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“Work That Matters” is a series in which ECS experts discuss their roles and responsibilities and the larger impact they have on the workplace, community, and world. In this installment, we interview Derek Bloodworth, software development manager at ECS. Working with United States Transportation Command (USTRANSCOMM), Derek leads the development of their Global Air Transportation Execution System (GATES).

DEREK BLOODWORTH

SOFTWARE DEVELOPMENT MANAGER

Q: Many people outside the military might not know about the importance of GATES. Would you mind explaining the role GATES plays in our armed forces?

A: Logistics is no easy task for the United States military. With over a million personnel and around one thousand bases worldwide, the military needs to be able to know what’s in port, where the cargo needs to be moved, and how to get it there. That’s where GATES comes in. GATES is the military’s port processing and manifesting system. It tracks and records the global transport of service members, civilians, and countless categories of cargo.

Managing GATES is like running a large-scale airline, shipping company, and postal service all at once. We don’t just move machine parts and ammunition. We run flights worldwide for active duty and retired government and military personnel. We handle the mail. We manage fleets of ships and track cargo across a global network of ports. It’s a massive undertaking! Few of the younger generation remember this, but History Channel’s Modern Marvels dedicated a whole episode to GATES. That’s how important and influential the project is.

Q: You’ve worked on GATES for 15 years now. What continues to draw you to the mission?

A: I worked in the private sector for a number of years before coming to GATES. I did application development for a well-known bank, and while the work was interesting, it lacked a sense of purpose. At GATES, I feel like my work matters more. The mission is clear—we enable our armed forces operate at max efficiency—and the importance cannot be understated.

I love the user community: the Airmen, Marines, and Army personnel who use the GATES system. There’s a real connection to the program. After all, the success of GATES enables the success of our military. Beside the sense of purpose, there’s an enthusiasm and teamwork that didn’t exist as much in the private sector. Seeing those attributes in my coworkers and federal partners definitely makes the work easier to do.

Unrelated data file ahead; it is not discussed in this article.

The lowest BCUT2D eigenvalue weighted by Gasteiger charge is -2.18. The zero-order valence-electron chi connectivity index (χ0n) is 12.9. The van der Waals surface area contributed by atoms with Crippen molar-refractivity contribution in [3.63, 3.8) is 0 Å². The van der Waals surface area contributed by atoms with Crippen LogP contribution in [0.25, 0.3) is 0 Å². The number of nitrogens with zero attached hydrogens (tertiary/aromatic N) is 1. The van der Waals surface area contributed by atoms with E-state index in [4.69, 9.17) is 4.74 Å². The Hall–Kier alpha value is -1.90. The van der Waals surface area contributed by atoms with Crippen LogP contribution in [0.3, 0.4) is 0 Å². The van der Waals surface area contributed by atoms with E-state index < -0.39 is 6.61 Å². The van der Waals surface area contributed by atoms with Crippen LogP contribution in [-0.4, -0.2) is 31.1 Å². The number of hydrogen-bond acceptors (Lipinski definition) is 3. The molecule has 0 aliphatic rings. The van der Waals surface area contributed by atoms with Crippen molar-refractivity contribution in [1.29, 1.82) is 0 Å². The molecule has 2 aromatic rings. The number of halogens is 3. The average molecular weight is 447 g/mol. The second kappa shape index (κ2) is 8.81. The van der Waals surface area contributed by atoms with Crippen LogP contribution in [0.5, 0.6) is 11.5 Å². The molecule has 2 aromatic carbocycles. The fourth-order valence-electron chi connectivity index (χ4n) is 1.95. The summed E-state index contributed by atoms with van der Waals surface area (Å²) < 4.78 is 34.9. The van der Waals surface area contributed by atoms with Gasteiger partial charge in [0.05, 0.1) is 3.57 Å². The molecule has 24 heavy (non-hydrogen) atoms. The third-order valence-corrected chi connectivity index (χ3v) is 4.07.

Q: Over the course of your career, you’ve been able to witness GATES project evolve considerably. What’s next for GATES under ECS?

A: So much has changed under ECS. Last year, ECS managed the migration of GATES’ on-premises data centers to the cloud. Given the tactical importance of their enterprise applications, you can imagine how large and challenging the task could be. GATES is now the largest Air Mobility Command (AMC) program to exist in the cloud!

ECS also brought Agile to GATES, enabling quicker iterations and faster technological development. The adoption supported USTRANSCOM’s efforts to introduce development, security, and operation (DevSecOps) into design process. Updates and change requests require less delay. Fewer bugs appear in the field. Legacy systems have been modernized and streamlined. Our goal is to enable continuous integration and continuous delivery of applications so GATES can iterate at the speed that technology evolves.

Q: If someone is interested in joining the mission, what advice would you have for them?

A: I’ve never seen a company invest so much in its individual workers. Each developer at ECS is encouraged to improve themselves and their skillsets with a generous training budget and bonus structure for achieving certifications. Most recently, I’ve completed my Amazon Web Services (AWS) solution architect certification, I am a Certified Ethical Hacker (CEH), and I just passed the Certified Network Defense Architect (CNDA) exam. These opportunities have been immense for my career growth and will continue to serve me well into the future.

Even with its growing size, the company is fairly intimate. I’ve had the opportunity to work with ECS leaders like George Wilson and Marshall Thames. I’ve also been afforded the opportunity to lead my own teams. Every day I work to support my developers and make sure they have everything they need to continue the mission: helping the Unites States military solve its biggest logistical challenges.

“Work That Matters” is a series in which ECS experts discuss their roles and responsibilities and the larger impact they have in the workplace, community, and world.

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